External capsule protects gum disease-causing bacteria from immune response

November 17, 2011

(Medical Xpress) -- The capsule of Porphyromonas gingivalis, the bacterium that causes gum disease, provides stealth, boosting the bacterium’s virulence, according to a paper published in the November Infection and Immunity. Call it a sugar coating, if you will, for in fact, the capsule is made from sugar molecules, which do not ordinarily elicit immunity. Thus it hides the bacterium’s proteins within, preventing immune response.

In the study, the researchers, led by Janina P. Lewis of Virginia Commonwealth University, Richmond, compared the ability of normal, and mutant bacteria that were missing the capsule, to activate the immune system, to enter eukaryotic cells (the kind that are present in multicellular organisms), to cause disease, and to survive in mice. “The mutant bacteria activated the host to a greater extent, and thus, were more easily killed by eukaryotic cells,” says Lewis. “Thus, the capsule protects the bacteria and allows them to survive unnoticed in our bodies.”

Capsules also protect both bacteria and fungi, including P. gingivalis, as per this report, from being engulfed by the immune system’s phagocytes (phago=eat; cyto=cell) and from being identified by dendritic cells as dangerous, thus marking them for destruction by antibodies. Conversely, in the study, mutant, non-encapsulated P. gingivalis were rapidly engorged by immune , and killed.

“Thus, anything that would interfere with generation of capsule, such as drugs interfering with the action of enzymes involved in synthesis of the sugar coat, could be used in treatment of periodontal disease, and importantly, could have broader implications for prevention of more serious diseases,” by other encapsulated , such as pneumonia, anthrax, meningitis, endocarditis, and gastroenteritis, says Lewis.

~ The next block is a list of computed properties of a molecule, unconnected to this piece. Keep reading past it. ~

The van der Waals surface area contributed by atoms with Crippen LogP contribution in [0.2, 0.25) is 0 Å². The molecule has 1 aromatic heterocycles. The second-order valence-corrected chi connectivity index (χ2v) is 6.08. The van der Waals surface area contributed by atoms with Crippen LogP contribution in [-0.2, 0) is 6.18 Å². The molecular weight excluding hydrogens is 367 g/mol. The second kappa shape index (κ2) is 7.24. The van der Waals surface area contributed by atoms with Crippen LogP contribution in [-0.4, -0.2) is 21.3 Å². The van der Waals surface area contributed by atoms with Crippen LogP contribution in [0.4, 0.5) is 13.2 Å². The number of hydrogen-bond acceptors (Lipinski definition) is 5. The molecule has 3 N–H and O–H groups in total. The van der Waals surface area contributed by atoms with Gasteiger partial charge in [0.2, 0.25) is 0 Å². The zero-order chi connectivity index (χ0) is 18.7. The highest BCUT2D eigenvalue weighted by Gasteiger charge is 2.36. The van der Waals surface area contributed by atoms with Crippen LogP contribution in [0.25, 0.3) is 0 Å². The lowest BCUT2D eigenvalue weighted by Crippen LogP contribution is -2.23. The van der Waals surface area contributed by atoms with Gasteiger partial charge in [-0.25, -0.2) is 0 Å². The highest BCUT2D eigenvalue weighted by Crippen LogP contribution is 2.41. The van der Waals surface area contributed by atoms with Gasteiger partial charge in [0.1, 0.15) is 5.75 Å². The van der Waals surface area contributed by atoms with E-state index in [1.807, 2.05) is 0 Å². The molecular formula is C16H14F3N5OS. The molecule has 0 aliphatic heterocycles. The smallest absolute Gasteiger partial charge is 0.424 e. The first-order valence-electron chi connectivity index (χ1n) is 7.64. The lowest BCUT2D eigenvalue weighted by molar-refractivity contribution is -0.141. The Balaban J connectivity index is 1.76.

Explore further: Closer to an effective treatment for gum disease in smokers

More information: A. Singh, T. Wyant, C. Anaya-Bergman, J. Aduse-Opoku, J. Brunner, M.L. Laine, M.A. Curtis, and J.P. Lewis, 2011. The capsule of Porphyromonas gingivalis leads to a reduction in the host inflammatory response, evasion of phagocytosis, and increase in virulence. Infect. Immun. 79:4533-4542.

Related Stories

Closer to an effective treatment for gum disease in smokers

May 11, 2009

Scientists in the USA have discovered why smokers may be more prone to chronic gum disease (periodontitis). One of the bacteria responsible for this infection responds to cigarette smoke - changing its properties and the ...

Unmasking anthrax for immune destruction

April 30, 2010

Anthrax-causing bacteria can be engineered to shed their invisibility cloaks, making it easier for the immune system to eradicate it, according to a new study published in Microbiology. The work could lead to new measures ...

Researcher uses card trick to reveal unconscious knowledge

November 17, 2011

(Medical Xpress) -- Spanish neuroscientist Luis Martínez of the Institute of Neurosciences in Alicante, has shown that an exception exists regarding “change blindness” and it can be demonstrated by using ...

Recommended for you

In cells, some oxidants are needed

August 18, 2016

Within our bodies, high levels of reactive forms of oxygen can damage proteins and contribute to diabetic complications and many other diseases. But some studies are showing that these reactive oxygen species (ROS) molecules ...

0 comments

Please sign in to add a comment. Registration is free, and takes less than a minute. Read more

Click here to reset your password.
Sign in to get notified via email when new comments are made.